Because of my position in the Church and membership in the lodge, I have always felt wanted and accepted. That’s a very special feeling! While this great Country of ours has felt the impact of leaders who have been masons, much of what Masonry represents is seen in those men who have lived the principles of Freemasonry in their respective communities. On my journey I have met some of them. One of them was Ben LeNorman, whose honesty was known and respected. He was an example to the youth of the little town where he lived. That example brought many a young man to knock on Masonry’s door. Another was Don Davis, whose compassion for those who were hurting was unsurpassed. He would give of his time and money so that a crippled child might have dignity and health. He was willing to reach out to help anyone who might be hurting. No time was too valuable to give. No distance was too far to fly or drive. No effort was too great to make. When he heard the cry for help, he was ready to respond. These were good men who were better men because they were masons. Neither of them will have their names in the books of history, but they will always be remembered by those whose lives they touched. And the best thing is that you know these men. Their names may be different, but they are a part of every lodge and live in every corner of this great land of ours. They are those who believe that Masonry is not something to commit to memory, it is something to live. You never hear it in their boasting...you see it in their living.
So the question "Why are you a Mason?" can be answered. It has allowed me to grow personally...to serve my God...and to reach out in concern to my fellow human beings. It has supported my personal faith and work as a churchman. Let no one say you cannot be a Christian and a Mason at the same time. I know too many who are both and proud to be both. Ben was...Don was...I am. I will always be glad that one day in a little East Texas town....
What Freemasonry means to me
The Reverend Dr. Norman Vincent Peale, 33
I recently received a letter in which the writer asked: "Why are you a freemason?" The question caused me to think and reaffirm my feelings about Masonry. At first I thought about my own forebears. My grandfather was a mason for 50 years, my father for 50 years, and I have been a mason for 60 years. This means that my tie with Freemasonry extends back to 1869 when my grandfather joined the masons. My feelings on my first entrance into a masonic lodge are very clear in memory. I was a young man and it was a great thrill to kneel before the altar of the lodge to become a freemason. This must have been the same feeling my father and grandfather experienced before me.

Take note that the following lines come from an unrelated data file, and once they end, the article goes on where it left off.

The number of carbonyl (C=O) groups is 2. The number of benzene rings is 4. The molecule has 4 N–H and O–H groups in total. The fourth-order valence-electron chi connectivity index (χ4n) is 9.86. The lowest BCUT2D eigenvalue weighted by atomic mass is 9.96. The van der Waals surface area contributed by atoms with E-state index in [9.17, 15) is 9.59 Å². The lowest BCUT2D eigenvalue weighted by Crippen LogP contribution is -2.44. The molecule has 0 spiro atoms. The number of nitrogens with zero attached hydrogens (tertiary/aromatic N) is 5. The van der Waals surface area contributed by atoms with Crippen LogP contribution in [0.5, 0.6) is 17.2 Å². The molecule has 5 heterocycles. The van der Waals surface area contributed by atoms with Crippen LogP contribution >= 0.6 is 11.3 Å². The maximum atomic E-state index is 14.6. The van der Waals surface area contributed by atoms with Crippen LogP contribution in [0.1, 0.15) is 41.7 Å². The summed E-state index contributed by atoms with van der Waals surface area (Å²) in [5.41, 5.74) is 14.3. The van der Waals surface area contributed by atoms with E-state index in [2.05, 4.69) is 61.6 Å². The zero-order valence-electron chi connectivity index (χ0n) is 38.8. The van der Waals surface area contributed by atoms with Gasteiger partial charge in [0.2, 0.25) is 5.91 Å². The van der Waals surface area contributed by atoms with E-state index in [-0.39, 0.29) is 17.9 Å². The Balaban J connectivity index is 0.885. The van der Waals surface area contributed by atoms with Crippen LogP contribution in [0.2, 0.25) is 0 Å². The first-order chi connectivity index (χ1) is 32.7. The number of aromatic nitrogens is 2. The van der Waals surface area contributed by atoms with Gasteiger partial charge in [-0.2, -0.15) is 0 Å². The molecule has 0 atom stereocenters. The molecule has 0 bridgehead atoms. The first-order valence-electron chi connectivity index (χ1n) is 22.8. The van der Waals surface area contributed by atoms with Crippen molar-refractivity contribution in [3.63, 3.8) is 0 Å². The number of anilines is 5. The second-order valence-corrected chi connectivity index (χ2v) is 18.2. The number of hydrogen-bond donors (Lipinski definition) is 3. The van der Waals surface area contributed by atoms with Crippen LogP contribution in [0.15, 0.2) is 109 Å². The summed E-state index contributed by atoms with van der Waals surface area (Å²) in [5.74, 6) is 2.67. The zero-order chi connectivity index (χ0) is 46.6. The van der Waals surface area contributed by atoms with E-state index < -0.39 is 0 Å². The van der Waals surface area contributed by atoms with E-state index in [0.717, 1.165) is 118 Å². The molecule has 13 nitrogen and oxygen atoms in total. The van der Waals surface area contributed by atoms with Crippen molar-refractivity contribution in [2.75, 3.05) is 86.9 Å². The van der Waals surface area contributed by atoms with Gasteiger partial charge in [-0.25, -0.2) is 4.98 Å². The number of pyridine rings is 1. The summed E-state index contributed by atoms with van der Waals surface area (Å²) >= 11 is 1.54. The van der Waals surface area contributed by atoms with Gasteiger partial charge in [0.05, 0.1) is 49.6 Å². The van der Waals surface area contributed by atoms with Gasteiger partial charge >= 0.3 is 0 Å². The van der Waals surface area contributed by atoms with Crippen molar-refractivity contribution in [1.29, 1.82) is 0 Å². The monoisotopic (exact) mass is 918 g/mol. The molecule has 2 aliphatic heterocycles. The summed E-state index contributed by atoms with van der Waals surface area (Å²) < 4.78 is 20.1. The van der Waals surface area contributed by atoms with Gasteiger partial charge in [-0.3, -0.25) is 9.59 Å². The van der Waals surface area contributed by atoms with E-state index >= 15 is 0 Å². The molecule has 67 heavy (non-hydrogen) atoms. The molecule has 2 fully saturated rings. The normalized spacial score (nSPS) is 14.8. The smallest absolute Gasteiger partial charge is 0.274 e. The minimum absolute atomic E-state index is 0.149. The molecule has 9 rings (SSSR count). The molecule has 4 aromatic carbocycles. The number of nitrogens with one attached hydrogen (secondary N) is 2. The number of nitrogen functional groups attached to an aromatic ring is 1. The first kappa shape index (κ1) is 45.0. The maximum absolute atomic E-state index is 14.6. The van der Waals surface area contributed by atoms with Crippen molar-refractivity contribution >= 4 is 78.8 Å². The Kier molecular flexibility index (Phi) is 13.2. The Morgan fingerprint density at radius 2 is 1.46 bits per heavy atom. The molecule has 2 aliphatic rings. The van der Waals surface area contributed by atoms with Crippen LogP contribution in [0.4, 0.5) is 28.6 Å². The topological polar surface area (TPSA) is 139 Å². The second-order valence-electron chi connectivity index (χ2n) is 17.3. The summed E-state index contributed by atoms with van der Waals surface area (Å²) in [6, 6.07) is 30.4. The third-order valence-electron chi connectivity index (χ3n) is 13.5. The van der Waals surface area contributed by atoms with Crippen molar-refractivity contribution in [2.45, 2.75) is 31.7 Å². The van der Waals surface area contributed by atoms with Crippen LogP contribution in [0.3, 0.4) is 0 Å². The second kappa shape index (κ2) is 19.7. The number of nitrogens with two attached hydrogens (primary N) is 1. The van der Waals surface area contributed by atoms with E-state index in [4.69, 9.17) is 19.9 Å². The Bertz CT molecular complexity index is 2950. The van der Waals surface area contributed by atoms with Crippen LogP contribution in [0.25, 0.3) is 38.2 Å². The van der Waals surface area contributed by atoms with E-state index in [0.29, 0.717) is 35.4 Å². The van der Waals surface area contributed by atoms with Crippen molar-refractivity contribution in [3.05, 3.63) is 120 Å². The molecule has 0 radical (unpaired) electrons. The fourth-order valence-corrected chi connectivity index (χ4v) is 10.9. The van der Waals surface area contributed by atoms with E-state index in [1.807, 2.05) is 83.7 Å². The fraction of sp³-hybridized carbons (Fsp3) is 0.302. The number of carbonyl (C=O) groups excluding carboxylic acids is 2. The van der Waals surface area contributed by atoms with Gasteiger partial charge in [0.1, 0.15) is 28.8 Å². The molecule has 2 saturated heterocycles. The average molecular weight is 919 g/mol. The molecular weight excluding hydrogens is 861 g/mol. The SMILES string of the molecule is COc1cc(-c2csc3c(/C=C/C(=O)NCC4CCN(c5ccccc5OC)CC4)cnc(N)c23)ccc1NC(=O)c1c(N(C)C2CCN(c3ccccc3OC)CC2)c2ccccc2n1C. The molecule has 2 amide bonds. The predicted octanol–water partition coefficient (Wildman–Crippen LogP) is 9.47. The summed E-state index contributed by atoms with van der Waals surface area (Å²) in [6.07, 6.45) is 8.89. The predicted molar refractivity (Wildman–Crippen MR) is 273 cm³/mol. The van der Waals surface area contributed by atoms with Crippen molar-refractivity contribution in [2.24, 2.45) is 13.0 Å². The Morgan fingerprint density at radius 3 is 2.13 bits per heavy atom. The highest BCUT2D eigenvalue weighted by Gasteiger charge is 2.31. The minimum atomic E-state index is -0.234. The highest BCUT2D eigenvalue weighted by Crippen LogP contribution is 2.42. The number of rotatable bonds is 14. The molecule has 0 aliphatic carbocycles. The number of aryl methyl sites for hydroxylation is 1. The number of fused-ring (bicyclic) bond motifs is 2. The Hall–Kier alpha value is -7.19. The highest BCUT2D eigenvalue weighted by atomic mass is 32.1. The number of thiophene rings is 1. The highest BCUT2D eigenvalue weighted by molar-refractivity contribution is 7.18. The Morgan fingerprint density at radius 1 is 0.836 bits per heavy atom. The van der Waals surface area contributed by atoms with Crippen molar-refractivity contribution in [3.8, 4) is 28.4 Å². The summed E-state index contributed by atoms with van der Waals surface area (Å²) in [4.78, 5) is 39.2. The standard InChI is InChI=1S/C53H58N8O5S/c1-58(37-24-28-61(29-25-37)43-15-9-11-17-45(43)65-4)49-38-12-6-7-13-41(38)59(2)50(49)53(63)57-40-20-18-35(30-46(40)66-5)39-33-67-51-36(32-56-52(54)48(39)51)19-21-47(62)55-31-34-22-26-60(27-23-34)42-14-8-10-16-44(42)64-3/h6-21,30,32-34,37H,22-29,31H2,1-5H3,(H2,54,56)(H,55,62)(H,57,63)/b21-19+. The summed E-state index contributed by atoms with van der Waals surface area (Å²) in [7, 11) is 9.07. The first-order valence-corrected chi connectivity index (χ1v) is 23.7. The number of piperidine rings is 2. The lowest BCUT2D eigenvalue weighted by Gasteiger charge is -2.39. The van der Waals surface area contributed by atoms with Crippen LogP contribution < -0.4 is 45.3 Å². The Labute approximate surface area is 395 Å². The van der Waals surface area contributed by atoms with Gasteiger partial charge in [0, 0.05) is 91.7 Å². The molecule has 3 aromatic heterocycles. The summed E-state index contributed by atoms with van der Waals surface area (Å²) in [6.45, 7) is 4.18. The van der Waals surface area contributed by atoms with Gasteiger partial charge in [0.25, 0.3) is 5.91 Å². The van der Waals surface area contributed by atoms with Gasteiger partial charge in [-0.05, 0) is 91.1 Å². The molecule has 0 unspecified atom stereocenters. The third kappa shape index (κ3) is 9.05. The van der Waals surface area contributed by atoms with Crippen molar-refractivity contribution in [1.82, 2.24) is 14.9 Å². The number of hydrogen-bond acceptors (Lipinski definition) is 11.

And it must also have been identical to the one that many great leaders of America and the world felt as they became masons. Prominent among this select group are George Washington, Harry Truman, and 12 other Presidents as well as countless statesmen and benefactors of humanity. So I found myself thinking: "What does Freemasonry mean to me?"
Of course masons say that Freemasonry actually begins in each individual mason’s heart. I take this to mean a response to brotherhood and the highest ideals. I recall the story of a man who came to me once and said: "I see that you are a freemason. So am I."
As we talked, he told me of an experience he had years ago. It seems that he joined the masonic fraternity shortly after he became 21 years old. When he was stationed in the military, he decided to attend various lodge meetings. On his first visit to a lodge in a strange city, he was a bit nervous. One thought was constantly in his mind; could he pass the examination to show that he was a mason? As the committee was carefully examining his credentials, one of the members looked him squarely in the eye and said: "Obviously you know the ritual, so you can enter our lodge as a Brother Mason. But I have one more question. Where were you made a mason?" With that he told the young visitor to think about it because when he knew the answer the examiner would not have to hear it. He would see it in his eyes.
My friend told me that after a couple of minutes a big smile came to his face and he looked at the examiner, who said: "That’s right, in your heart." "Through masonic teachings, good men practice love and charity. As a fraternity they spend millions of dollars..." Freemasonry is not a religion though, in my experience, masons have predominately been religious men and, for the most part, of the Christian faith.
Through Freemasonry, however, I have had opportunity to break bread with good men of other than my own Christian faith. Freemasonry does not promote any one religious creed. All masons believe in the Deity without reservation. However, Masonry makes no demands as to how a member thinks of the Great Architect of the Universe. Freemasonry is, for all its members, a supplement to good living which has enhanced the lives of millions who have entered its doors. Though it is not a religion, as such, it supplements faith in God the Creator. It is supporting of morality and virtue. Freemasonry has no dogma or theology. It offers no sacraments. It teaches that it is important for every man to have a religion of his own choice and to be faithful to it in thought and action. As a result, men of different religions meet in fellowship and brotherhood under the fatherhood of God. I think that a good Mason is made even more faithful to the tenets of his faith by his membership in the lodge.